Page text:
High Voltage review by AC/DC

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  • Released: Jul 5, 1994
  • Sound: 10
  • Lyrics: 8
  • Overall Impression: 10
  • Reviewer's score: 9.3 Superb
  • Users' score: 9.1 (56 votes)
AC/DC: High Voltage
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Sound — 10
One of the most common cliches used in rock music both today and its childhood years back in the 60s is the saying "sex, drugs and rock and roll." Well, if there was one album that truly, truly deserves to be labeled with that grand slogan it is High Voltage. The album is one hard rock song after another; theres no pauses for folk-inspired acoustic ballads or experimental jazz poetry, no attempts to show off the versatility of the band with alternate genres or styles, just pure rock. The music is extremely rhythm based, thanks to Malcom Young, an excellent riff writer whose sound is on par with that of a rhino in presence and sheer musical weight. The rhythm guitar is complemented by the solid (albeit simple) drumming of Phil Rudd. The only thing the album really lacks is good bass support, as it is usually overpowered by the rhythm guitar and leads. Speaking of leads, what really made not only this album but all early AC/DC was the two devil frontmen: lead guitar Angus Young and lead vocals Bon Scott. Because of the solid, catchy and blocky rhythm section, Mr. Young is able to play an astoundingly brilliant lead and really does. With bluesy guitar solos and melodies, they work so well together its almost as if brothers were playing (wait a second...?). As for lead vocals, the most reckognizable voice in rock, Bon Scott, delivers a fantastic performance full of screeching and seductive pitch changes. Overall, the different pieces of this band are all prime examples of hard rock tone and technique that, when combined, deliver the musical equivalent of a freight train.

Lyrics — 8
This album established to the world that AC/DC was about rock. There was no deep meanings, no complicated allegories, no distant metaphors, it was purely about glamour, sex, money, fame, and drugs. Whether it`s the fast, strong, challenging lyrics of T.N.T, the powerful chorus of Gonna Be a Rock n Roll Singer, or the provocative growling of The Jack (which is about as deep as the songs get; it is understandable innuendo. Lets just say its not about playing cards), all the lyrics are catchy, sung with perfectly fitting emotion, and have lines worth quoting in the rock and roll history books. The only reason I give it a 4 is the lack of meaning. While they perfectly complement the style, on their own they arent premiere examples of songwriting.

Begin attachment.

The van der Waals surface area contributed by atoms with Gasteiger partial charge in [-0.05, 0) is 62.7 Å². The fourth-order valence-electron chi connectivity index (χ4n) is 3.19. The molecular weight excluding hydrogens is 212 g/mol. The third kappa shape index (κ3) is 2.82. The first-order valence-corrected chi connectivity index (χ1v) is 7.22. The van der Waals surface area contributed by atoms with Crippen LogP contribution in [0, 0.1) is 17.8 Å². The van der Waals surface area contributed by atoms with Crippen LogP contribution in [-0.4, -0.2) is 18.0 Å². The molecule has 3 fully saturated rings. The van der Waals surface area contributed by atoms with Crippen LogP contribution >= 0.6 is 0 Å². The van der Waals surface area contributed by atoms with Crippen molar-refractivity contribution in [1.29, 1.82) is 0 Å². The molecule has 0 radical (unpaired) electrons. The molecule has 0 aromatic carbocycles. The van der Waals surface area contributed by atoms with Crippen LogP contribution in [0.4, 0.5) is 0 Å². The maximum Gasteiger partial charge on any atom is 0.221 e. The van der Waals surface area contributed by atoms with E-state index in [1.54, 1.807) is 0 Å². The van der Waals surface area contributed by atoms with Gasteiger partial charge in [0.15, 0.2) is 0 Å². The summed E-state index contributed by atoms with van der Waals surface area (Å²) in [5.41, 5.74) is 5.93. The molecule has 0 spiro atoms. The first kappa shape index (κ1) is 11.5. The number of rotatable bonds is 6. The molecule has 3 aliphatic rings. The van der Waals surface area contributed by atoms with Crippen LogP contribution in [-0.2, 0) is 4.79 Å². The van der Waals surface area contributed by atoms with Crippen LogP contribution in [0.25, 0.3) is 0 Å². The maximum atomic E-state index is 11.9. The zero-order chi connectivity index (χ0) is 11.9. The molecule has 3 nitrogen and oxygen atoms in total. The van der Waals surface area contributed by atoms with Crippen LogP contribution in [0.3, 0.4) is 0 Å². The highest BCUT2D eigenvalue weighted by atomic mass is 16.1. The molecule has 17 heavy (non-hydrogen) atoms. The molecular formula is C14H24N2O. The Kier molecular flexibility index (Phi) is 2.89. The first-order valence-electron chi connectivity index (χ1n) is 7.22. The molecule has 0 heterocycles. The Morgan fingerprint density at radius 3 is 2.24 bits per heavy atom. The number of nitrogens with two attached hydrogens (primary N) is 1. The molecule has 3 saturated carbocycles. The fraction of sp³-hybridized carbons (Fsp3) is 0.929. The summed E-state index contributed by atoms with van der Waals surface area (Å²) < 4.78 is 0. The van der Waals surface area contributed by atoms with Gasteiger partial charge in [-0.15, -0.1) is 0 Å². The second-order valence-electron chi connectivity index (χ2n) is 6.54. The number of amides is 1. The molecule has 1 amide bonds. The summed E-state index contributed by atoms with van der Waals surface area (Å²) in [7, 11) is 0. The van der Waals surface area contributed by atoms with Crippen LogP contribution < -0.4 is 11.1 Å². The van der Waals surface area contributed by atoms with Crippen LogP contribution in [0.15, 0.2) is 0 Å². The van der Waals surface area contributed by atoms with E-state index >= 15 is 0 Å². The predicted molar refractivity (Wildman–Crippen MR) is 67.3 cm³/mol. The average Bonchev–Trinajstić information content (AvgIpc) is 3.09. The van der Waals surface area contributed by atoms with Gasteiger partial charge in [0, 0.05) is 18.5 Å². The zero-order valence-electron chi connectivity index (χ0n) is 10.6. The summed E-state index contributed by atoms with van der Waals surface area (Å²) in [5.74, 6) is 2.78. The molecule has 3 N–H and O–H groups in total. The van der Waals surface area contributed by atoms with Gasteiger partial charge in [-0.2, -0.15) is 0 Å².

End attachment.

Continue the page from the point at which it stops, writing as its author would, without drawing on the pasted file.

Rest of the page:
Overall Impression — 10
If you're looking for a place to get into AC/DC, this is definitely your golden gate. I, along with many other fans, consider it the pinnacle of AC/DC greatness; all (nearly all) of the songs could be hit singles, yet the album progresses amazingly as a whole. Although I have already pointed out its merits and demerits, I think the thing that makes this album so great is it does not fall into the pittraps so many others do; theres no trying to reach a wider audience with more variety and no outside influence. The only real problem is, with a band that relies so much on rhythm, the bass is frequently underused. The album is definitely worth a purchase and repurchase, be it needed, if only for the remastered art and booklet. In short: get it. Now. As a last notable fact, this album is a complimation of nearly all the songs released on the first 2 AC/DC albums: T.N.T and High Voltage, which were only marketed and distributed in Australia during the band's beggining. All the tracks that were not released on this can be heard on 74' Jailbreak.

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